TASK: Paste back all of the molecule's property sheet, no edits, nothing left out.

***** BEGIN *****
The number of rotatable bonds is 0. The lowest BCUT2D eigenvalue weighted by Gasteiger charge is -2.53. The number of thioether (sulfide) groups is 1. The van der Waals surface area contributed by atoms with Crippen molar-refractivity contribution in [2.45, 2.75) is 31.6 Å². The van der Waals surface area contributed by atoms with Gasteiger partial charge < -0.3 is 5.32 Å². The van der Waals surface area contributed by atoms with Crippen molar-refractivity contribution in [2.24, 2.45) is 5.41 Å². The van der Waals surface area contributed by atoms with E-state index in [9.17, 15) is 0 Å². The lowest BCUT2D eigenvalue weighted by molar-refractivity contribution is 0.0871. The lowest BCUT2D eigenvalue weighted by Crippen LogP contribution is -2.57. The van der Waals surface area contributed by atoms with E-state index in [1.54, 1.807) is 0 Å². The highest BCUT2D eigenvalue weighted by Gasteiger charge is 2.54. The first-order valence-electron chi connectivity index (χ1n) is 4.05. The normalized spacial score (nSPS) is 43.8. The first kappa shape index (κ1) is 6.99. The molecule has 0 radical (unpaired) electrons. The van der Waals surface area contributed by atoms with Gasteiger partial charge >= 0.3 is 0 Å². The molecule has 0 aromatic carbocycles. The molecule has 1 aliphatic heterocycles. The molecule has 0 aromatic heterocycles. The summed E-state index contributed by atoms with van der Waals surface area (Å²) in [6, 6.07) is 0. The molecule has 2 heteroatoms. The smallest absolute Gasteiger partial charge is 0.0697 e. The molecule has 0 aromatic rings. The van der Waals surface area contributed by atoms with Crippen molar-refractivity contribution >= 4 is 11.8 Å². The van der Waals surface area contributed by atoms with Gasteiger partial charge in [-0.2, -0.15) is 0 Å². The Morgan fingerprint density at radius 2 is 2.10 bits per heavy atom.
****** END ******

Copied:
The number of rotatable bonds is 0. The lowest BCUT2D eigenvalue weighted by Gasteiger charge is -2.53. The number of thioether (sulfide) groups is 1. The van der Waals surface area contributed by atoms with Crippen molar-refractivity contribution in [2.45, 2.75) is 31.6 Å². The van der Waals surface area contributed by atoms with Gasteiger partial charge < -0.3 is 5.32 Å². The van der Waals surface area contributed by atoms with Crippen molar-refractivity contribution in [2.24, 2.45) is 5.41 Å². The van der Waals surface area contributed by atoms with E-state index in [9.17, 15) is 0 Å². The lowest BCUT2D eigenvalue weighted by molar-refractivity contribution is 0.0871. The lowest BCUT2D eigenvalue weighted by Crippen LogP contribution is -2.57. The van der Waals surface area contributed by atoms with E-state index in [1.54, 1.807) is 0 Å². The highest BCUT2D eigenvalue weighted by Gasteiger charge is 2.54. The first-order valence-electron chi connectivity index (χ1n) is 4.05. The normalized spacial score (nSPS) is 43.8. The first kappa shape index (κ1) is 6.99. The molecule has 0 radical (unpaired) electrons. The van der Waals surface area contributed by atoms with Gasteiger partial charge >= 0.3 is 0 Å². The molecule has 0 aromatic carbocycles. The molecule has 1 aliphatic heterocycles. The molecule has 0 aromatic heterocycles. The summed E-state index contributed by atoms with van der Waals surface area (Å²) in [6, 6.07) is 0. The molecule has 2 heteroatoms. The smallest absolute Gasteiger partial charge is 0.0697 e. The molecule has 0 aromatic rings. The van der Waals surface area contributed by atoms with Crippen molar-refractivity contribution >= 4 is 11.8 Å². The van der Waals surface area contributed by atoms with Gasteiger partial charge in [-0.2, -0.15) is 0 Å². The Morgan fingerprint density at radius 2 is 2.10 bits per heavy atom.